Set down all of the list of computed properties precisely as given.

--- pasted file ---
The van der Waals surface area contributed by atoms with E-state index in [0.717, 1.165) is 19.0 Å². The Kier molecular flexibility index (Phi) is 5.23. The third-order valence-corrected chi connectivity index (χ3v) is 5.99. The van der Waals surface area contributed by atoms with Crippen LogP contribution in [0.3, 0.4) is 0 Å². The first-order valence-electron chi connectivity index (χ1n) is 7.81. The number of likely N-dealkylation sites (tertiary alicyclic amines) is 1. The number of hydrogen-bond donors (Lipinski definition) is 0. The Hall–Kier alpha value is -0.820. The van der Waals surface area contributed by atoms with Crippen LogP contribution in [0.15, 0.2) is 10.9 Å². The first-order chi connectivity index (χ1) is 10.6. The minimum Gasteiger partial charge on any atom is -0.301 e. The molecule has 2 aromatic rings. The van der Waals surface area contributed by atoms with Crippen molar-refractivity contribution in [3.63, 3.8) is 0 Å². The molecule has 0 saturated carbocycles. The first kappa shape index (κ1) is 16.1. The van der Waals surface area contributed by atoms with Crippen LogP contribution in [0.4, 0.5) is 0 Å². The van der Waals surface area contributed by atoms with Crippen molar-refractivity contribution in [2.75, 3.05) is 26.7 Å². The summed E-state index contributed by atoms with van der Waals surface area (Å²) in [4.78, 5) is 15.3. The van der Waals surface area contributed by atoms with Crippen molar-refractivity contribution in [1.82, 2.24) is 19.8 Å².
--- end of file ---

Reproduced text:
The van der Waals surface area contributed by atoms with E-state index in [0.717, 1.165) is 19.0 Å². The Kier molecular flexibility index (Phi) is 5.23. The third-order valence-corrected chi connectivity index (χ3v) is 5.99. The van der Waals surface area contributed by atoms with Crippen LogP contribution in [0.3, 0.4) is 0 Å². The first-order valence-electron chi connectivity index (χ1n) is 7.81. The number of likely N-dealkylation sites (tertiary alicyclic amines) is 1. The number of hydrogen-bond donors (Lipinski definition) is 0. The Hall–Kier alpha value is -0.820. The van der Waals surface area contributed by atoms with Crippen LogP contribution in [0.15, 0.2) is 10.9 Å². The first-order chi connectivity index (χ1) is 10.6. The minimum Gasteiger partial charge on any atom is -0.301 e. The molecule has 2 aromatic rings. The van der Waals surface area contributed by atoms with Crippen molar-refractivity contribution in [3.63, 3.8) is 0 Å². The molecule has 0 saturated carbocycles. The first kappa shape index (κ1) is 16.1. The van der Waals surface area contributed by atoms with Crippen LogP contribution in [0.4, 0.5) is 0 Å². The van der Waals surface area contributed by atoms with Crippen molar-refractivity contribution in [2.75, 3.05) is 26.7 Å². The summed E-state index contributed by atoms with van der Waals surface area (Å²) in [4.78, 5) is 15.3. The van der Waals surface area contributed by atoms with Crippen molar-refractivity contribution in [1.82, 2.24) is 19.8 Å².